August 31, 1985
Not Official History, Not Independent
Bhabatosh Datta
Reserve Bank of India: Fifty Years, 1935-85 by E P W da Costa; Reserve Bank of India, Bombay, 1985; pp 161, Rs 50.
ON the occasion of the completion of its fifty years of operation, the Reserve Bank commissioned EPWda Costa to write a book "which would highlight the landmarks in the development of the Bank as an institution, bringing out in full flavour its major contributions as a central banking institution". Da Costa, very naturally, has not gone beyond his brief and the occasion was not one in which the Reserve Bank would be wanting to publish itself a critical analysis in depth of its working over the fifty-year period. This task, it may be expected, will be taken up by others. The official history edited by S L N Simha covers the first sixteen years in great detail, but an official history suffers from certain limitations. It is time that the later history was analysed in detail and an evaluation made of the success and failures of the Bank.
Within the constraints of the assignment, which spoke only of landmarks' and 'contributions', da Costa has written an eminently readable book. The chapter on the political and economic environment of the thirties gives a clear picture of the backdrop on which the Reserve Bank was introduced. The only vital missing point relates to the gestation period from 1927 to 1934 on which an interesting paragraph or two could have been written. It should also have been mentioned, without any suggestion derogatory to the Bank, that the Reserve Bank of India Act was finally passed in 1934, not because of the recognition of the monetary needs of the economy, but because the European business interests were insistent that power over finance and banking must not be transferred to Indian ministers before an independent central bank had been established.
The treatment of the subject in da Costa's book is historical and the account given is short but fairly full. Certain things have to be glossed over, like the position taken by the Bank when the Travancore National and Quilon Bank failed in 1938. More important is the rather superficial description of the role of the Reserve Bank in expanding the rupee circulation during the War, when it was made to accept large amounts of sterling and when half-hearted attempts to stem the inflationary pressures were found to be inadequate. On the credit side, there could be some mention of the positive part played by the Bank in saving some commercial banks from the serious pressures of the immediate post-War years.
Chintaman Deshmukh gets full attention, but the other governors are referred to only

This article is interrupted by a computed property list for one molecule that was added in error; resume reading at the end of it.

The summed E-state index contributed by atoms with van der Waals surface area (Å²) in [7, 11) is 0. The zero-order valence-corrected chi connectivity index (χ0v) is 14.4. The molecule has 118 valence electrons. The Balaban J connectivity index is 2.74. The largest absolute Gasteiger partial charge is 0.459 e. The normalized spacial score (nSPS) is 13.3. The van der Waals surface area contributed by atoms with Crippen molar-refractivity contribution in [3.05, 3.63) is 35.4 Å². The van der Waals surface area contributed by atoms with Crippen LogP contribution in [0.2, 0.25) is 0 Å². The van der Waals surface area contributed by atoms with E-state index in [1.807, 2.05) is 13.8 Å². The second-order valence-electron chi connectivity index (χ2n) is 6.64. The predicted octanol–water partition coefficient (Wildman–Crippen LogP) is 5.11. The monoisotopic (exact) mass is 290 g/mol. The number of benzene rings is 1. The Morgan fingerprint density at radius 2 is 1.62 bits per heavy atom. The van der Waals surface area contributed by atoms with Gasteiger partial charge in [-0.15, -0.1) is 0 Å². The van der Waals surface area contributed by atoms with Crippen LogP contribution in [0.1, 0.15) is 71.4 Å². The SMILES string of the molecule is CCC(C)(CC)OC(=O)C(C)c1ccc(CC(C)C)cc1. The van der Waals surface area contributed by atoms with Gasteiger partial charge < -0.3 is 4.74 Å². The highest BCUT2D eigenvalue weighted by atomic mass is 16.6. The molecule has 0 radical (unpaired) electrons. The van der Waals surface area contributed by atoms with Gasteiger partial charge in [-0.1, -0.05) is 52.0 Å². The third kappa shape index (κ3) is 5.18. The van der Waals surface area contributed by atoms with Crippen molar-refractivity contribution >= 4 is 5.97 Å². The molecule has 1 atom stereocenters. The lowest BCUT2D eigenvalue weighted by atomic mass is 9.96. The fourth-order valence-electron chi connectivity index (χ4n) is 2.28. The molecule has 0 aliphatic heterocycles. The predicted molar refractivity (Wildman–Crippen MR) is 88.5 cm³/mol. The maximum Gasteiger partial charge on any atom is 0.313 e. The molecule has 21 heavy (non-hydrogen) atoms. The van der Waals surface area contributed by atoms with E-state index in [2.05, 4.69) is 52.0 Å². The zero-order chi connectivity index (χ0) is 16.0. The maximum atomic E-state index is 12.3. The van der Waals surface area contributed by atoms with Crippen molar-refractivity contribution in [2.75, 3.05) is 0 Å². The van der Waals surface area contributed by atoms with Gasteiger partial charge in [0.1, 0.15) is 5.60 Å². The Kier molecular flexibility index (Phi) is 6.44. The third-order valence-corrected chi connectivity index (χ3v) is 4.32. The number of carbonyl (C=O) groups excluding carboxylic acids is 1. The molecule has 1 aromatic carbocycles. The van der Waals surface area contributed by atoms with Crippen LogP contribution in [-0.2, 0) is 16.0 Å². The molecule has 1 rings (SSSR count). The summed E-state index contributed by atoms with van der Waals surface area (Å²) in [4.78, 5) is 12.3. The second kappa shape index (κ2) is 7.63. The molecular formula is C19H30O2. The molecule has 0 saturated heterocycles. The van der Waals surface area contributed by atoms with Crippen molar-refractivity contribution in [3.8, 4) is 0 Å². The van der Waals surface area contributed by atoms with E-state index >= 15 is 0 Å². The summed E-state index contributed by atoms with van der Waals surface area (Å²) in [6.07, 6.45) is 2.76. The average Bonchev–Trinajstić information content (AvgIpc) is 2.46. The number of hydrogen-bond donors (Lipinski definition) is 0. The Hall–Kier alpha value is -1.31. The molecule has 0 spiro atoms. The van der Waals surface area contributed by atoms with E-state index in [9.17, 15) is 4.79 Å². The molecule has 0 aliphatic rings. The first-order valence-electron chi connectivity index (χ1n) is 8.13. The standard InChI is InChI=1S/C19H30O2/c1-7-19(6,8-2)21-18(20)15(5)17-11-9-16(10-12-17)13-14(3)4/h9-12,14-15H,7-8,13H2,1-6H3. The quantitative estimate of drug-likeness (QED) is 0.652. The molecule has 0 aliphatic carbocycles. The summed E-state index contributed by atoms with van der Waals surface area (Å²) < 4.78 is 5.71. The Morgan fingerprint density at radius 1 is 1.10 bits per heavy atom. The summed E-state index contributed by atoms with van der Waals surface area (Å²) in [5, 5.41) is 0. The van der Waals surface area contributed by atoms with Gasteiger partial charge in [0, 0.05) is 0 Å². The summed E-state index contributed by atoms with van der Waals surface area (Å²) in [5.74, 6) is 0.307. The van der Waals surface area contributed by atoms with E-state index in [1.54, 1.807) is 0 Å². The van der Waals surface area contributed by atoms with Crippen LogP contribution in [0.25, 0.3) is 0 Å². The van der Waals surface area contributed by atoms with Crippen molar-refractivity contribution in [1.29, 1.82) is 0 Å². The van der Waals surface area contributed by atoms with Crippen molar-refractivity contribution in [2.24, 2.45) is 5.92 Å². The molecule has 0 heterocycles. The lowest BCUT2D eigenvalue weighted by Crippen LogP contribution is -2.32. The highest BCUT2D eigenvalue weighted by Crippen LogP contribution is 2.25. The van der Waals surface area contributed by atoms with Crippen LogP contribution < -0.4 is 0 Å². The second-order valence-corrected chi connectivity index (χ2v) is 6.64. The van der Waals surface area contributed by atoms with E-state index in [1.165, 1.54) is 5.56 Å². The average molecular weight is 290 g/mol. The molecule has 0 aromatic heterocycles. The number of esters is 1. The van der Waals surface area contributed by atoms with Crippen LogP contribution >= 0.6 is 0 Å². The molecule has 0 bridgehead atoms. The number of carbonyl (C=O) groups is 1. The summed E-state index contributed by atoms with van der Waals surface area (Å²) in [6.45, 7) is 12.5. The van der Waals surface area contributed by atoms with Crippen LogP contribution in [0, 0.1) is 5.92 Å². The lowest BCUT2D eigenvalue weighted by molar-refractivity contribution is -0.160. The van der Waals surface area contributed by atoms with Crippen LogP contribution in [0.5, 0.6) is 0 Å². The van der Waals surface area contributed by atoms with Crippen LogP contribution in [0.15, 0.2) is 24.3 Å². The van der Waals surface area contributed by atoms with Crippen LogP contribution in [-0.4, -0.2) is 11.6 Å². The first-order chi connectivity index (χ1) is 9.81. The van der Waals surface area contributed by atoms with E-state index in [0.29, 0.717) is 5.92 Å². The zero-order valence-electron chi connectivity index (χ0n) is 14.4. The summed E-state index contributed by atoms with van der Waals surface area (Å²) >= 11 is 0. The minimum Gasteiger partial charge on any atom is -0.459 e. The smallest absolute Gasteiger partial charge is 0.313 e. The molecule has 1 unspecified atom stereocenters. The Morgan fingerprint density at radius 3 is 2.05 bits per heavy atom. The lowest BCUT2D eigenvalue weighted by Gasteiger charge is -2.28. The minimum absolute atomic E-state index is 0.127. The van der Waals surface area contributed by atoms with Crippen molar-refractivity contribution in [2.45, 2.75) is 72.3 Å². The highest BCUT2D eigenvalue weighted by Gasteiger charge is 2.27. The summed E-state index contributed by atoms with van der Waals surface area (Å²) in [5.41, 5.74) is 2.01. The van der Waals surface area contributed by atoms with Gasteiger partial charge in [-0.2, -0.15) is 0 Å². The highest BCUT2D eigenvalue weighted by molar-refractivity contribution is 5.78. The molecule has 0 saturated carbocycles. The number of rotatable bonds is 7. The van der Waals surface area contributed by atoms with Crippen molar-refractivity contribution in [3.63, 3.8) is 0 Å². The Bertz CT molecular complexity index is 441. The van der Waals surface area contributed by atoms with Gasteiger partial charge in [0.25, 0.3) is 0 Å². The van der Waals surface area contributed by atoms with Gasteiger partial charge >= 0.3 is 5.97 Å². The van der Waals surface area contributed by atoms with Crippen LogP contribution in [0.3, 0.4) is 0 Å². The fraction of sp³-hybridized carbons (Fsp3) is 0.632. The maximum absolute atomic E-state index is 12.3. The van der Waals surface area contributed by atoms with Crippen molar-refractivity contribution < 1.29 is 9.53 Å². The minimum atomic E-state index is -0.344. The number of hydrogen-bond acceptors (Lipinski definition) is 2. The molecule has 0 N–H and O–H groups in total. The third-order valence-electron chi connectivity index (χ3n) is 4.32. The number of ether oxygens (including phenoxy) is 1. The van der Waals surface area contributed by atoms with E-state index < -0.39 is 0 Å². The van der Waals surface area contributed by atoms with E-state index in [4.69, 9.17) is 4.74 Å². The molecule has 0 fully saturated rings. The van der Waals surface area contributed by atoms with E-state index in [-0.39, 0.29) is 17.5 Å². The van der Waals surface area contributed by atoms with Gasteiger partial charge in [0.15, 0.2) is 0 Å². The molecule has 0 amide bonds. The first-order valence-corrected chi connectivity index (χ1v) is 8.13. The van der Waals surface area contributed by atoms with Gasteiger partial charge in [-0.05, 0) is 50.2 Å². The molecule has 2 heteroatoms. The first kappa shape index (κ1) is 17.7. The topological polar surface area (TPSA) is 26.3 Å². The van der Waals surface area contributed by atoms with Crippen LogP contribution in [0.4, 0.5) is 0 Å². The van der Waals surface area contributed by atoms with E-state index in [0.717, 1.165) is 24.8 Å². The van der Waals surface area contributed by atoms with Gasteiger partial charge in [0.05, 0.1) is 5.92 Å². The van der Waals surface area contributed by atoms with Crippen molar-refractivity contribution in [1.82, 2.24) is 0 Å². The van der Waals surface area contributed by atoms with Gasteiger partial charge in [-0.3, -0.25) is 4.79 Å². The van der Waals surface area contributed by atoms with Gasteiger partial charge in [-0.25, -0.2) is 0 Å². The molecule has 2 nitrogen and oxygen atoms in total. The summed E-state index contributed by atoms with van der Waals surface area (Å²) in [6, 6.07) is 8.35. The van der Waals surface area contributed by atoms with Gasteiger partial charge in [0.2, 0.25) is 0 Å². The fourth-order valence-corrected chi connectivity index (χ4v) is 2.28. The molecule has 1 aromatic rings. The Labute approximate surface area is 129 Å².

casually. The full story of Osborne Smith's departure will perhaps never be told. Da Costa's statement that Benegal Rama Rau resigned in 1957 "apparently because of differences with the then Finance Minister T T Krishnamachari" is a polite understatement, when it is well known that Rama Rau was asked to resign within a very short time-limit. Perhaps the author did not want to go into the question of the relationship between the Finance Ministry and the Reserve Bank. There is thus no mention of the fact that important decisions were (and still are) taken without consulting the Bank. The most glaring example was that of the decision to nationalise 14 major commercial banks in 1969, which was taken without any discussion with the Bank. In fact, even the Finance Minister was not consulted. Of course, a golden jubilee celebration, with the Prime Minister presiding, is not the right occasion to raise the question of the autonomy of the Bank and its right to be heard when important financial decisions are taken.
The account given in the book of the recent years is rather superficial, though the chapter on rural credit is fuller than those on industrial development, export credit, etc. The chapter on 'Stabilisation, Destabilisa-tion and Restabilisation of Prices' does very little to justify the high-sounding title. And the rather purple paragraphs at the end of the book on "the most surprising of all political developments since Independence" and the "smooth, miraculously smooth, process of desirable change" could have been left out in a work which though commissioned as a publicity handout, is written by one who begins the book by asking Memory to hold the door. There is no reason why da Costa's memory should be myopic.